The result of these carefully planned pre-Christmas killings is this:

  • Jenn’s children are gone – their lives snuffed out not long after they began.
  • Jenn and her partner, who worked to help others as employees of the local Hospice chapter – are gone.
  • Somewhere out there, a 12-year-old girl has likely endured years of pain and emotional trauma – a result of being present as her mother’s life was extinguished.
  • The lives of loved ones have been ripped apart and reshaped again, as a result of this heavy burden.

Why do I share this?

I share this because Jenn’s story matters. Her life mattered. Her children’s lives mattered, as did the life of her girlfriend.  Her ex-husband’s life mattered, though I struggle mightily to understand the path he chose and the evil he embraced.

20151214_202957-1

Another day at school, mid-90s. Jenn is on the right.

 

Sometimes, we compartmentalize abuse and all its forms — physical, emotional, psychological, and so on — into a specific week or month of awareness. We talk about it when someone famous behaves reprehensibly, or when someone famous is on the receiving end of that reprehensible behavior.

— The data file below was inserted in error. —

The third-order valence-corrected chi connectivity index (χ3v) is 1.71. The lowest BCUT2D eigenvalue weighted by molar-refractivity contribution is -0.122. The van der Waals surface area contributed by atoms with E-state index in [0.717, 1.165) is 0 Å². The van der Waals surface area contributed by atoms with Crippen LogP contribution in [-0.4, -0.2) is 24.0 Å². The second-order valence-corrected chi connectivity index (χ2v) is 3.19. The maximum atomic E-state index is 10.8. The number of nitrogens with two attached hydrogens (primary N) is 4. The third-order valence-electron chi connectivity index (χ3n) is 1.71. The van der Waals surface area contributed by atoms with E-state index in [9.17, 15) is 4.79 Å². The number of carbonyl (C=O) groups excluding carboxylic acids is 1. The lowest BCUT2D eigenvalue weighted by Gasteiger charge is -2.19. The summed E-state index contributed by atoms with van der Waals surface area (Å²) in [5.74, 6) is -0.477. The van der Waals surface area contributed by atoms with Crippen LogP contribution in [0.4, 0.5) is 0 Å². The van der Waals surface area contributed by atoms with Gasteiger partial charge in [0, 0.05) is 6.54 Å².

We talk about it less when it resides next door, or across the street — when we suspect that someone in our extended family or at work is in trouble. And unimaginable as we might wish it to be, we have a hard time talking about it when it remains carefully masked in a church pew next to ours. It’s a delicate subject, after all, and we don’t want to embarrass, make things awkward, or cause undue pain.

But then?

Then before we know it, the pain, the ugly, and the unthinkable are all clawing their way to the surface, and suddenly, the thing – domestic violence – is threatening to beat the door down for want of recognition.

It’s especially unpleasant to give it thought during the holidays. Thanksgiving, Christmas, Hanukkah, New Year’s – it’s so easy to become wrapped up in the reverie, or just as easily the stress, to see that there are people who are experiencing intense grief and pain. Among those, there are people whose fears are mounting, because those they fear are expressing anger, hatred, or increased bouts of delusion. It’s not an altogether new phenomenon.

My grandfather saw it back in the 50s and 60s, as he served as an assistant police chief in our hometown. On his rounds one day, he found a man inside a local watering hole, gripping the sides of a juke box, tears streaming down his face. The mournful sound of Blue Christmas came out through the speakers; that was the song the man had wanted to play after killing his wife in a holiday rage. Even now, when my mom hears that song, she says that haunting story is the first thing that comes to mind.